Category: Concert Review
Robbie Fulks began to explain the scenario behind "Where I Fell," one of the songs off his brilliant new album Gone Away Backward, to the sold-out audience at the Old Town School of Folk Music in Chicago on Friday (9/6), then he stopped. "It's in English," he said with his trademark dry humor, "so you'll figure it out."
Fulks and his stellar band left little to "figure out" as they roared through a two-hour set of acoustic and bluegrass music, highlighted by half a dozen songs from the new release. Backing Fulks were his longtime accomplice Robbie Gjerose, former Del McCoury Band bassist Mike Bub (who also played banjo) multi-instrumentalist Chris Scruggs, and amazing fiddler Jenny Scheinman (who played on the album and opened the show with 50 minutes of her own music).
After opening with "Where There's a Road," a song that Sam Bush covered on an album, Fulks dusted off an obscure chestnut, "I Just Want to Meet the Man" from his sarcastically-titled The Best of Robbie Fulks. The song, with its underlying threats of violence directed toward the new lover of the narrator's ex-wife, is not easy to explain. Fulks admitted post-concert that the song is either received by laughter (which was the case this time) or stone silence. "Let's Kill Saturday Night" works as well with an acoustic arrangement as the rocking original, and "Goodbye Good Lookin'" was presented with a swinging jazz feel highlighted by Scruggs on the bass.
"That's Where I'm From," the masterpiece of Gone Away Backward, was the first new song unleashed on the crowd, and a perfect place to start. The quiet music behind lyrics simultaneously missing home and realizing the adage "you can't go home again" is true captivated the crowd. If a Grammy ever needed a song to reward it's "That's Where I'm From."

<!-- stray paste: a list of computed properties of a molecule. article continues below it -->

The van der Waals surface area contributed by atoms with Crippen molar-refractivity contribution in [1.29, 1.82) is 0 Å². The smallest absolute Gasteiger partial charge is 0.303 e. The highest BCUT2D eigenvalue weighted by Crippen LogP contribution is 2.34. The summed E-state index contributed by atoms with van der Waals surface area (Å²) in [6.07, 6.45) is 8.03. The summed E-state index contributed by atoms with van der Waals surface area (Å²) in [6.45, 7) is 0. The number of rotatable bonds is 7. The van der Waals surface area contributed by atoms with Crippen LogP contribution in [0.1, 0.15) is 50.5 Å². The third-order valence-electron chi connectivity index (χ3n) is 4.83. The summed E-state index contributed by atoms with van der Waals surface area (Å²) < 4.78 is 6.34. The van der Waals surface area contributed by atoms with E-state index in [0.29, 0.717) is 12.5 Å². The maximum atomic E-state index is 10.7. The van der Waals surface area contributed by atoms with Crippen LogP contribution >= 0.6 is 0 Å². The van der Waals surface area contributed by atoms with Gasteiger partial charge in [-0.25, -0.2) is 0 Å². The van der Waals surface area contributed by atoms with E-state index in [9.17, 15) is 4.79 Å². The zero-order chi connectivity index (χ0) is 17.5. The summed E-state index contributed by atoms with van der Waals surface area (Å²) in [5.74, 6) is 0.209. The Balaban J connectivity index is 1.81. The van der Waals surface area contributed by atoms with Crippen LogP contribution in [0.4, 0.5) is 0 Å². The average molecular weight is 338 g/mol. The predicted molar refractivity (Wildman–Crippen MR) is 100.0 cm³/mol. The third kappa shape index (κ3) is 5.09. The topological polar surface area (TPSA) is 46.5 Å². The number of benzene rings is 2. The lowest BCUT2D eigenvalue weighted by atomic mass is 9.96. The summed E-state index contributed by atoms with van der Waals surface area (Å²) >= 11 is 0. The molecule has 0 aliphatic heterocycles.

Most of the band then departed, leaving Scheinman and Fulks alone onstage for "I'll Trade You Money for Wine." The tortured soul of the lyrics' narrator was more haunting than on the recording thanks to Scheinman's fiddle work. Fulks lightened the mood by doing a duet with Scheinman on the Carter Family classic "Single Girl, Married Girl."
Following "Goodbye, Virginia," a song that is on the download-only "album" ("marathon" might be a better description) 50 Vc. Doberman Fulks asked for requests from the audience. A number of songs were shouted to the singer, along with a call for "Gram Parsons," to which Fulks replied, "Are there any requests for songs I made up?" After hearing a few more songs shouted at him Fulks said, "We'll do the Gram Parsons." He didn't (hopefully one day he will -- "Sin City" is a song begging for the Robbie Fulks touch), going instead into "Tears Only Run One Way." He prefaced the great "Georgia Hard" by saying he was a southerner by upbringing (as he sang earlier in "That's Where I'm From," the land "where it's 'yes, ma'am' and 'no, sir'") but after living in Chicago since the early 1980's he considered himself a Chicagoan, something the protagonist of "Georgia Hard" could never bring himself to do.
Near the end of the set he presented to other highlights from the new album, "Sometimes the Grass is Really Greener," which featured Bub on banjo, and "When You Get to the Bottom," complete with harmonies that would make any bluegrass band this side of Dailey and Vincent green with envy. Fulks explained that Scruggs is the grandson of Earl Scurggs (his mother is country singer/producer Gail Davies, leading Fulks to conclude Chris is "royalty" and has "a super DNA thing") before the band did a smoking instrumental version of "Fireball Mail." "Busy Not Crying" and Fulks' tongue-in-cheek ode to his home state of North Carolina, "Cigarette State," closed out the set. The encore featured another highlight from the new album, "Long I Ride," and a superb and surprising George Jones cover, the great but forgotten "If I Don't Love You (Grits Ain't Groceries)."
Fulks will begin a tour next week to promote Gone Away Backward, performing two months this year then more dates in 2014. Do not miss this performer or this album.